Unsurprisingly, composers of genius from each age set the Magnificat in ways very different in style, technique, forces called for, and length. Thomas Tallis’s version is intended to be serviceable for the smallest chapel or church or school choir, to have a practical, unpretentious liturgical use. It is thus a very short, very simple (art concealing art?), unaccompanied setting by the great English Catholic composer.

Antonio Vivaldi, writing in the heart of a musical establishment in Venice which produced many highly skilled young women string players and singers, wrote his Magnificat for quite small orchestral forces accompanying a few soloists and an SATB choir. Very recognizable as by Vivaldi, with its rushing string gestures and crisp rhythms, the work barely uses the two oboes called for in its score, yet is clearly a festive Magnificat which is intended to make an energized, vivid and memorable impression in the congregation.

In 1749 CPE Bach, the finest musician among J.S.Bach’s sons, created a work in deliberate homage to his father’s own Magnificat (there are virtual quotes, not to mention a general atmosphere and distribution of vocal forces which bring the elder Bach to mind), completing it one year before “old Bach” died. Brilliant figurations and rushing string passages, emotions like hearts on the sleeve, as was increasingly the style of the day and the years to come, virtuoso string writing, and effervescent trumpets and timpani make this a work to rejoice with. Longer than both Tallis and Vivaldi, it was clearly intended to be a festive piece that an audience, as well as a congregation, would love.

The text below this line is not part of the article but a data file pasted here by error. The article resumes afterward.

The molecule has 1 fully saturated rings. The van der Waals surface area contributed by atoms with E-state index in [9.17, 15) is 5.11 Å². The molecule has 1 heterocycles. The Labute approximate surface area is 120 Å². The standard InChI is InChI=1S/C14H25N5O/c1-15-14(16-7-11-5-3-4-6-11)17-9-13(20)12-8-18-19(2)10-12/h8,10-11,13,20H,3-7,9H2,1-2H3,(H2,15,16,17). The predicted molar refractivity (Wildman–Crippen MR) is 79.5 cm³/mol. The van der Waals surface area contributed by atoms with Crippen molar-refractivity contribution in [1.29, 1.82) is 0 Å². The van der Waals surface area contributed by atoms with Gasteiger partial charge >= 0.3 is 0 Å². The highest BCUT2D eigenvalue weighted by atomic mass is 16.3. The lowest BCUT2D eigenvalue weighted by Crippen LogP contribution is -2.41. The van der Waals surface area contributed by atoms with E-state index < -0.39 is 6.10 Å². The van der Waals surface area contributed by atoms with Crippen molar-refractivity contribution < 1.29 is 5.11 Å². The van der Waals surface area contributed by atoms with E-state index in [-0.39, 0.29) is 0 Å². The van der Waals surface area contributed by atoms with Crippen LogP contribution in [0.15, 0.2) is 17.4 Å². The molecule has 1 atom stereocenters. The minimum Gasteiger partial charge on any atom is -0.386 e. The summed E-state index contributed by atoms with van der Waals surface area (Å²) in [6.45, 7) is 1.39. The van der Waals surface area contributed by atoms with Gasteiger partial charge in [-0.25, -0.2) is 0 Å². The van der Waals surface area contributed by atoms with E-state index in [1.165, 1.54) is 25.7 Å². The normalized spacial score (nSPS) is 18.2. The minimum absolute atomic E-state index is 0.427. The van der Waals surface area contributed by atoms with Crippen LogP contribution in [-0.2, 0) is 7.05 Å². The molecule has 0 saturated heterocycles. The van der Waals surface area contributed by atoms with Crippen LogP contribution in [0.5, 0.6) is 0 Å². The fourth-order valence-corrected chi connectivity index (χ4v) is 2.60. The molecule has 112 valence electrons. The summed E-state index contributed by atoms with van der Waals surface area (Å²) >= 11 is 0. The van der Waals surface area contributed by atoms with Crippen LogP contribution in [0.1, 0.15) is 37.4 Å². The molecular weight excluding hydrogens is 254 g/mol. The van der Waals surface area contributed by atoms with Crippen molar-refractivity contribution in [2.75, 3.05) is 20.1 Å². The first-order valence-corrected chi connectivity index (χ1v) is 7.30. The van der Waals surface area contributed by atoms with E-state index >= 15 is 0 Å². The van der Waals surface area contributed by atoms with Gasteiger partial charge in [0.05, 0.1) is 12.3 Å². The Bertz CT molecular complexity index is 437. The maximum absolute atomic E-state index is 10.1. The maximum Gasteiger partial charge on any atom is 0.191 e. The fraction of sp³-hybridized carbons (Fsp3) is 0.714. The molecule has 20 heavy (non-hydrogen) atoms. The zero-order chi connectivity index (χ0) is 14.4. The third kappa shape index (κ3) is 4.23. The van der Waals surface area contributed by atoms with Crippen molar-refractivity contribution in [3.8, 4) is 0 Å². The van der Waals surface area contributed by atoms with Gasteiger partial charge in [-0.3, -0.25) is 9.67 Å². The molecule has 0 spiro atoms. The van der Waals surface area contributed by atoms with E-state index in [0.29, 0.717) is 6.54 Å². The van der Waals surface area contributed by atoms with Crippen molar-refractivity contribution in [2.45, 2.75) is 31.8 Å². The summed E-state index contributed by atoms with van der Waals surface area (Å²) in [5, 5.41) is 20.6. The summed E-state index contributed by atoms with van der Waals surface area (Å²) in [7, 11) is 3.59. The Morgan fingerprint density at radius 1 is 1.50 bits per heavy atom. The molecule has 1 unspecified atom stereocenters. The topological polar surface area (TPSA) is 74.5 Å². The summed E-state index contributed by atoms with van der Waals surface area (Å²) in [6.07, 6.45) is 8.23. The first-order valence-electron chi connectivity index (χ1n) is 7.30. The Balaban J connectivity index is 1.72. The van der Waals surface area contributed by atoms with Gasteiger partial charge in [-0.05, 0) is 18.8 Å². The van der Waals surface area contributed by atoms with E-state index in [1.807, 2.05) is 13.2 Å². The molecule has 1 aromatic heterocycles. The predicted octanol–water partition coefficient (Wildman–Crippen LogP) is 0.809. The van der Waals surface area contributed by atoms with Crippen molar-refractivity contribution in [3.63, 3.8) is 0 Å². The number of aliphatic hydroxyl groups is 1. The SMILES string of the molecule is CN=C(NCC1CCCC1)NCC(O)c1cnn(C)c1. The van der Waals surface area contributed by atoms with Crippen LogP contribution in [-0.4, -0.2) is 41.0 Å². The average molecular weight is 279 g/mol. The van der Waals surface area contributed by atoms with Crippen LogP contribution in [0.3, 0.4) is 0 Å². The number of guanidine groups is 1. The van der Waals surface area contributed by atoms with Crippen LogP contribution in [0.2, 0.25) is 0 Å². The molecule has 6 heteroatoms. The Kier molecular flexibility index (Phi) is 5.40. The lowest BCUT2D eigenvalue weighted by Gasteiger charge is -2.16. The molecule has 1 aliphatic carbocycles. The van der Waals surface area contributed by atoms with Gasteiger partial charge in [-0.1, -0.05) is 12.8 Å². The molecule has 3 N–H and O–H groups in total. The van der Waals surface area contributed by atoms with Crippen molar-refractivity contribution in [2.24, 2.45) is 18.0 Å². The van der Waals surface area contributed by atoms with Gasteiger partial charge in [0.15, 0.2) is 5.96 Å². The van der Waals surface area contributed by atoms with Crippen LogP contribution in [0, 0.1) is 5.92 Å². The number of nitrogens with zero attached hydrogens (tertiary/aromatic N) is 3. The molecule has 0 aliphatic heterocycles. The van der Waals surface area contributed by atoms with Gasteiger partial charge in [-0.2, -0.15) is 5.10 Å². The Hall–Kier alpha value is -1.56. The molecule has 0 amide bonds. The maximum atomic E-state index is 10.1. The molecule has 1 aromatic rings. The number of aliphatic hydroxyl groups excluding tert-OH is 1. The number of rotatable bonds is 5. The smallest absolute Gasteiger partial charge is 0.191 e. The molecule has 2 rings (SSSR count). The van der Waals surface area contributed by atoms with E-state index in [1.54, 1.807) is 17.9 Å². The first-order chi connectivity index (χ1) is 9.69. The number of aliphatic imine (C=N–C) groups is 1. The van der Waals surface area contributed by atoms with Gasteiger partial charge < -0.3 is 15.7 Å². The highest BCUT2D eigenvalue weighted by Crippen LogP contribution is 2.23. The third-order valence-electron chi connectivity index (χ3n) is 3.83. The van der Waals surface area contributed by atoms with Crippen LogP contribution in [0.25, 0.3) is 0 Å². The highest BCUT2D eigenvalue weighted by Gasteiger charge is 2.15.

Summer 2014

Gilbert & Sullivan fans tend, like the leprechaun, to love best the particular opera they are performing/seeing/hearing at the time, so high is the average measure of excellence present in almost all their shows.